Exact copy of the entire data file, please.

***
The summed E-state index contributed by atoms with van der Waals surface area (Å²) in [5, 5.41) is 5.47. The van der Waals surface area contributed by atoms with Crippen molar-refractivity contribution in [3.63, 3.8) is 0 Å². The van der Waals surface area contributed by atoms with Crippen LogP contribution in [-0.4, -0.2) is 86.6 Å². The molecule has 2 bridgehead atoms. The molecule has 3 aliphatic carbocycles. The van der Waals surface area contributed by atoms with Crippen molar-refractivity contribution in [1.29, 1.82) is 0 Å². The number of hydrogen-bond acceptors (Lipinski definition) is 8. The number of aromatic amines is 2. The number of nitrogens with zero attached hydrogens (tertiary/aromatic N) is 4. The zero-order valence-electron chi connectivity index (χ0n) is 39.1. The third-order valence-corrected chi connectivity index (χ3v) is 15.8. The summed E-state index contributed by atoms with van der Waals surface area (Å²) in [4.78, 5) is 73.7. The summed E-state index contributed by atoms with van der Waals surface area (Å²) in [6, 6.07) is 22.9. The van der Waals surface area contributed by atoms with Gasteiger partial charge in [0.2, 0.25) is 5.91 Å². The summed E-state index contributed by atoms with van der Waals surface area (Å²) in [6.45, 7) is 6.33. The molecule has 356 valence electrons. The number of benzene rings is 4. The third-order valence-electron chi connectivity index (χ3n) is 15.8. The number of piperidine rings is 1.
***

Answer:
The summed E-state index contributed by atoms with van der Waals surface area (Å²) in [5, 5.41) is 5.47. The van der Waals surface area contributed by atoms with Crippen molar-refractivity contribution in [3.63, 3.8) is 0 Å². The van der Waals surface area contributed by atoms with Crippen LogP contribution in [-0.4, -0.2) is 86.6 Å². The molecule has 2 bridgehead atoms. The molecule has 3 aliphatic carbocycles. The van der Waals surface area contributed by atoms with Crippen molar-refractivity contribution in [1.29, 1.82) is 0 Å². The number of hydrogen-bond acceptors (Lipinski definition) is 8. The number of aromatic amines is 2. The number of nitrogens with zero attached hydrogens (tertiary/aromatic N) is 4. The zero-order valence-electron chi connectivity index (χ0n) is 39.1. The third-order valence-corrected chi connectivity index (χ3v) is 15.8. The summed E-state index contributed by atoms with van der Waals surface area (Å²) in [4.78, 5) is 73.7. The summed E-state index contributed by atoms with van der Waals surface area (Å²) in [6, 6.07) is 22.9. The van der Waals surface area contributed by atoms with Gasteiger partial charge in [0.2, 0.25) is 5.91 Å². The summed E-state index contributed by atoms with van der Waals surface area (Å²) in [6.45, 7) is 6.33. The molecule has 356 valence electrons. The number of benzene rings is 4. The third-order valence-electron chi connectivity index (χ3n) is 15.8. The number of piperidine rings is 1.